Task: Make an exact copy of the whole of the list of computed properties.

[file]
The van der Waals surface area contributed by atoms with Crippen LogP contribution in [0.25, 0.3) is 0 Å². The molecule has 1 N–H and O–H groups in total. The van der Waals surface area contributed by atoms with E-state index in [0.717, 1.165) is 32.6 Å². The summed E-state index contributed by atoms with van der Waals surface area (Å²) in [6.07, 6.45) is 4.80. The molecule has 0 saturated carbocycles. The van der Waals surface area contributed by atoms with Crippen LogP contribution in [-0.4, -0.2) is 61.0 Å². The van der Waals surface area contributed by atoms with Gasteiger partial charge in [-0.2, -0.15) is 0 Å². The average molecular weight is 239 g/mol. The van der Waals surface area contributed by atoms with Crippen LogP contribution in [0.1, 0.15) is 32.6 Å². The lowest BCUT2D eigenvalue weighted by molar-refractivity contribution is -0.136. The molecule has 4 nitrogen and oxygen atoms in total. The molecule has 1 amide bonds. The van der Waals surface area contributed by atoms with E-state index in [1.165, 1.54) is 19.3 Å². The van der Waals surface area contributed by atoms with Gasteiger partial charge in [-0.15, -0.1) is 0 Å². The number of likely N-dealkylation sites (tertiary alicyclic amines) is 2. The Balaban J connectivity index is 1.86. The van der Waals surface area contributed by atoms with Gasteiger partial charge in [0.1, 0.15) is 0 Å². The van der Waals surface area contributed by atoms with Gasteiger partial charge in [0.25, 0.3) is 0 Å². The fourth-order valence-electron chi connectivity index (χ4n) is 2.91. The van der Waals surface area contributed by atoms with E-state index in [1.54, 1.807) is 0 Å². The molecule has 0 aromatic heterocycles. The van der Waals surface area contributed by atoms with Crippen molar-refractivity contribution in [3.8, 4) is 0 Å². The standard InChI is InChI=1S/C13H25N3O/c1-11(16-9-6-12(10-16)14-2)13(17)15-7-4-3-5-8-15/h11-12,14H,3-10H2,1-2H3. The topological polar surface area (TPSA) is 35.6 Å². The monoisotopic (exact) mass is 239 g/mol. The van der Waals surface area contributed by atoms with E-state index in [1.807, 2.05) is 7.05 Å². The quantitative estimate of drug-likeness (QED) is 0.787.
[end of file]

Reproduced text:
The van der Waals surface area contributed by atoms with Crippen LogP contribution in [0.25, 0.3) is 0 Å². The molecule has 1 N–H and O–H groups in total. The van der Waals surface area contributed by atoms with E-state index in [0.717, 1.165) is 32.6 Å². The summed E-state index contributed by atoms with van der Waals surface area (Å²) in [6.07, 6.45) is 4.80. The molecule has 0 saturated carbocycles. The van der Waals surface area contributed by atoms with Crippen LogP contribution in [-0.4, -0.2) is 61.0 Å². The van der Waals surface area contributed by atoms with Gasteiger partial charge in [-0.2, -0.15) is 0 Å². The average molecular weight is 239 g/mol. The van der Waals surface area contributed by atoms with Crippen LogP contribution in [0.1, 0.15) is 32.6 Å². The lowest BCUT2D eigenvalue weighted by molar-refractivity contribution is -0.136. The molecule has 4 nitrogen and oxygen atoms in total. The molecule has 1 amide bonds. The van der Waals surface area contributed by atoms with E-state index in [1.165, 1.54) is 19.3 Å². The van der Waals surface area contributed by atoms with Gasteiger partial charge in [-0.15, -0.1) is 0 Å². The number of likely N-dealkylation sites (tertiary alicyclic amines) is 2. The Balaban J connectivity index is 1.86. The van der Waals surface area contributed by atoms with Gasteiger partial charge in [0.1, 0.15) is 0 Å². The van der Waals surface area contributed by atoms with Gasteiger partial charge in [0.25, 0.3) is 0 Å². The fourth-order valence-electron chi connectivity index (χ4n) is 2.91. The van der Waals surface area contributed by atoms with E-state index in [1.54, 1.807) is 0 Å². The molecule has 0 aromatic heterocycles. The van der Waals surface area contributed by atoms with Crippen molar-refractivity contribution in [3.8, 4) is 0 Å². The standard InChI is InChI=1S/C13H25N3O/c1-11(16-9-6-12(10-16)14-2)13(17)15-7-4-3-5-8-15/h11-12,14H,3-10H2,1-2H3. The topological polar surface area (TPSA) is 35.6 Å². The monoisotopic (exact) mass is 239 g/mol. The van der Waals surface area contributed by atoms with E-state index in [1.807, 2.05) is 7.05 Å². The quantitative estimate of drug-likeness (QED) is 0.787.